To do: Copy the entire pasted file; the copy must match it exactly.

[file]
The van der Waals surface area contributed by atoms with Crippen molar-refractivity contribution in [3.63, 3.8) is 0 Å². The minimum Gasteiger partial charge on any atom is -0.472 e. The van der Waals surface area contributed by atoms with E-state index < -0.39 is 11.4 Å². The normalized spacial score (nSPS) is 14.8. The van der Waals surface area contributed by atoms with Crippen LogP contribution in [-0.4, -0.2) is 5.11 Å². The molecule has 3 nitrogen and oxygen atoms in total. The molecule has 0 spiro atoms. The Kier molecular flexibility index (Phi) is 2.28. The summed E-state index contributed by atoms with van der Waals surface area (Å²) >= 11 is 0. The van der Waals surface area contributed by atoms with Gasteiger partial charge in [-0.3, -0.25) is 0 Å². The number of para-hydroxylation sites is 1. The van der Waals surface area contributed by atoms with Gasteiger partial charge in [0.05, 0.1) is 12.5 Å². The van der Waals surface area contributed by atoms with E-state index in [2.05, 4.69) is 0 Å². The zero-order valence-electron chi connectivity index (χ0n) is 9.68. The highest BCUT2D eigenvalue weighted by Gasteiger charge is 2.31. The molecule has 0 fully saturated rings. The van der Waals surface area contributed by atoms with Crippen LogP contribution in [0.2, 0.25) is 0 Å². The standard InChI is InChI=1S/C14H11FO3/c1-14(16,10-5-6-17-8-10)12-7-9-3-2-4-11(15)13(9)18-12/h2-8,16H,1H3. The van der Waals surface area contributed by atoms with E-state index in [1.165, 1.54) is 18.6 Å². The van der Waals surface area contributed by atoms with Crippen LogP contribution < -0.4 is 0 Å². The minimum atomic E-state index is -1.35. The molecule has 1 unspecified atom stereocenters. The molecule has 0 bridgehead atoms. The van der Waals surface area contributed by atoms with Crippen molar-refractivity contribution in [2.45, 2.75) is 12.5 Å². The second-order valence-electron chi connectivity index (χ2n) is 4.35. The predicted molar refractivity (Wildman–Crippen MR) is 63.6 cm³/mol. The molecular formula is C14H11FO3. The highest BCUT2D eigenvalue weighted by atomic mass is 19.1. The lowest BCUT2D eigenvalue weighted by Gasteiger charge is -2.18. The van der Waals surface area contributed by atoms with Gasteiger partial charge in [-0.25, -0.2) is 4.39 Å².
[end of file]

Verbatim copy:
The van der Waals surface area contributed by atoms with Crippen molar-refractivity contribution in [3.63, 3.8) is 0 Å². The minimum Gasteiger partial charge on any atom is -0.472 e. The van der Waals surface area contributed by atoms with E-state index < -0.39 is 11.4 Å². The normalized spacial score (nSPS) is 14.8. The van der Waals surface area contributed by atoms with Crippen LogP contribution in [-0.4, -0.2) is 5.11 Å². The molecule has 3 nitrogen and oxygen atoms in total. The molecule has 0 spiro atoms. The Kier molecular flexibility index (Phi) is 2.28. The summed E-state index contributed by atoms with van der Waals surface area (Å²) >= 11 is 0. The van der Waals surface area contributed by atoms with Gasteiger partial charge in [-0.3, -0.25) is 0 Å². The number of para-hydroxylation sites is 1. The van der Waals surface area contributed by atoms with Gasteiger partial charge in [0.05, 0.1) is 12.5 Å². The van der Waals surface area contributed by atoms with E-state index in [2.05, 4.69) is 0 Å². The zero-order valence-electron chi connectivity index (χ0n) is 9.68. The highest BCUT2D eigenvalue weighted by Gasteiger charge is 2.31. The molecule has 0 fully saturated rings. The van der Waals surface area contributed by atoms with Crippen LogP contribution in [0.2, 0.25) is 0 Å². The standard InChI is InChI=1S/C14H11FO3/c1-14(16,10-5-6-17-8-10)12-7-9-3-2-4-11(15)13(9)18-12/h2-8,16H,1H3. The van der Waals surface area contributed by atoms with E-state index in [1.165, 1.54) is 18.6 Å². The van der Waals surface area contributed by atoms with Crippen LogP contribution < -0.4 is 0 Å². The minimum atomic E-state index is -1.35. The molecule has 1 unspecified atom stereocenters. The molecule has 0 bridgehead atoms. The van der Waals surface area contributed by atoms with Crippen molar-refractivity contribution in [2.45, 2.75) is 12.5 Å². The second-order valence-electron chi connectivity index (χ2n) is 4.35. The predicted molar refractivity (Wildman–Crippen MR) is 63.6 cm³/mol. The molecular formula is C14H11FO3. The highest BCUT2D eigenvalue weighted by atomic mass is 19.1. The lowest BCUT2D eigenvalue weighted by Gasteiger charge is -2.18. The van der Waals surface area contributed by atoms with Gasteiger partial charge in [-0.25, -0.2) is 4.39 Å².